When Saina Nehwal takes the court to play her first match of the World Championships, she’ll say a silent prayer – not for victory but for a 69-year-old gentleman Mir Mahboob Ali, the man who introduced her to the game of badminton.
Mahboob Ali, whose demise in Hyderabad last week went unnoticed by the media at large just like his coaching career, had schooled Saina in the basics of the game much before the likes of Pullela Gopichand took over and guided her to the top of world badminton.
In fact, Mahboob Ali not only helped Saina along, but he also played a huge part in the careers of Jwala Gutta, Shruti Kurien and PV Sindhu, too. The fact that they are all among the best in the country shows that he certainly had an eye for talent. But perhaps before last week, I am not sure, all the four had ever thought about the link.
In an era where coaches line up to tom-tom their association with players once they become celebrities, Mahboob Ali hardly ever spoke about the time when he held the hands of these star performers and taught them their first lessons in badminton.
The list of coaches who claim to have trained Saina must be longer than her international titles. But many in the Hyderabad badminton circle were unaware that the Commonwealth Gold medalist had learnt her basics from Mahboob Ali, till her mother one day made it a point to name the veteran coach during a chat with reporters.
“She (Saina) used to train for an hour privately under Nizam Club’s Mahboob Ali sir alongside her training at Lal Bahadur Shastri stadium,” Saina’s mother Usha Rani had said.
In fact, not just Saina, every top player in Hyderabad spent some time training under Mahboob Ali during their formative years due to his exceptional ability to work on the technique of kids and the patience he showed while coaching them.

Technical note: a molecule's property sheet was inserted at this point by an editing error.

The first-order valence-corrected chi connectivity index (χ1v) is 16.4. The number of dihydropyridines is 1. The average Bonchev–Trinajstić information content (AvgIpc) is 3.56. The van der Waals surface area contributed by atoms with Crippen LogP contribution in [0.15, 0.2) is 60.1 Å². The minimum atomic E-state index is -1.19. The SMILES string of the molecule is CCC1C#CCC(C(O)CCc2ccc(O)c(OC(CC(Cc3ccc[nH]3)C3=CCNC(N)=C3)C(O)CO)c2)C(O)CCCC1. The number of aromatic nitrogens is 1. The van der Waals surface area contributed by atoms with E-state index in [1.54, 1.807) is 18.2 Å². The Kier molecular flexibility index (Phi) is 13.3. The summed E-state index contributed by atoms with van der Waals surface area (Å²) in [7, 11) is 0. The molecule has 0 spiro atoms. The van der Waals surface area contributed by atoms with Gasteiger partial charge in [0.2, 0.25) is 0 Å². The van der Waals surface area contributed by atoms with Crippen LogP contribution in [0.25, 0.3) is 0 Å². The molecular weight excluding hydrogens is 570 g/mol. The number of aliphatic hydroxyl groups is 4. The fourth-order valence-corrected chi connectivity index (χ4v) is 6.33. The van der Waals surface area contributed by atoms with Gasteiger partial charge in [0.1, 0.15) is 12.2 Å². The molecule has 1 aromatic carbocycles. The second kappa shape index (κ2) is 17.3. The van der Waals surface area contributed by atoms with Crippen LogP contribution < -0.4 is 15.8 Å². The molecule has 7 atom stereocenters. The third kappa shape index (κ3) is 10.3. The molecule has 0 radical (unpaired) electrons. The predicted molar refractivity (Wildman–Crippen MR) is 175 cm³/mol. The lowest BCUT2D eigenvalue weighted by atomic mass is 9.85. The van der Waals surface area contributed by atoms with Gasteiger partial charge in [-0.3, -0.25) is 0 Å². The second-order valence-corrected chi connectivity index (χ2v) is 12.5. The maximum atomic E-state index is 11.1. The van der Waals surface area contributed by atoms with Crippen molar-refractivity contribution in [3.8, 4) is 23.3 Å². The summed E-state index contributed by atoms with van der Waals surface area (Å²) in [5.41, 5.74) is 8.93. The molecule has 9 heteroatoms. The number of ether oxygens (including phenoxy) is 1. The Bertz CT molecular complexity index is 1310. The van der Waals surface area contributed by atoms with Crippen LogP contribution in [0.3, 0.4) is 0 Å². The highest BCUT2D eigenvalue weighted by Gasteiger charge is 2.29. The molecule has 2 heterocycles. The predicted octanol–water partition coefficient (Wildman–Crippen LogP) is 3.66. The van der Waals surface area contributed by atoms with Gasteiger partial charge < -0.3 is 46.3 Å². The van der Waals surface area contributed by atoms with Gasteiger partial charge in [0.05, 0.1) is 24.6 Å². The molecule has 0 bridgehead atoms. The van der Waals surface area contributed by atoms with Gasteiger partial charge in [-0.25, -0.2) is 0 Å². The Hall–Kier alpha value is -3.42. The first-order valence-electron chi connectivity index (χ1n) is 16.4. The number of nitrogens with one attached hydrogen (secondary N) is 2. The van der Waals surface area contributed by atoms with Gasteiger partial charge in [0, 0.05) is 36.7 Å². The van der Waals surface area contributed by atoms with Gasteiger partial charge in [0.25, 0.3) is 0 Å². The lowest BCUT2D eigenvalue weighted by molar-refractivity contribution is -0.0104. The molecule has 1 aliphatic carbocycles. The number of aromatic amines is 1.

The former employee of the Accountant General Office, Mahboob Ali used to shuttle between Nizam Club and the Railway courts in Secunderabad on his cycle for years before his students and parents gifted him a two-wheeler.
However, Mahboob Ali hardly got the recognition he deserved for his contribution to Hyderabad badminton since he never bothered to “sell himself” and always preferred a life away from limelight among the kids who wanted to learn the basics of badminton.
Mahboob Ali’s demise also reminded me of a few coaches who selflessly devoted valuable years of their life to build the careers of their students and then eased into obscurity after their wards moved on to join the bigger academies. Sadly, most of these coaches never bothered pleasing the administrators and hence, hardly ever got their dues.
The most prominent among them is Anil Pradhan, whose contribution to Indian badminton can be gauged by the simple fact that he gave us a shuttler who dominated the women’s national circuit for nine years – Aparna Popat.
Pradhan coached the 9-time national champion since she was eight and used to even mop the courts before the youngster came for training and at times, could understand her mood swings earlier than her parents.
But after Aparna moved to Bangalore for better training facilities, Pradhan simply packed his bags and went to Pune as he could not get along with the powers centres in Mumbai.
In Pune, a man named Vasant Gore did a similar job like Mahboob Ali for years. A former bank employee, Gore wanted to make a career in hockey and started playing badminton only in his teens.
But as a coach, he was always very particular that his trainees adopted the right techniques. Two of them – Manjusha Pawangadkar (now Kanwar) and Aditi Mutatkar – went on to win the national singles titles. Hemant Hardikar – currently one of the best grass-roots level coaches in Pune – is continuing his legacy at the feeder centre of the Prakash Padukone academy.
These men may not be well-known figures, but they are in every sense architects of India’s badminton revolution. They work tirelessly without ever asking for reward. For them, nothing is more joyous than watching someone take up the sport of badminton. That is all they ask for – not for fame or money but just the simple joy of showing someone what the sport is all about… which is why we need more Mahboob Alis, Gores and Pradhans to churn out champions, and not people like Suresh Kalmadi.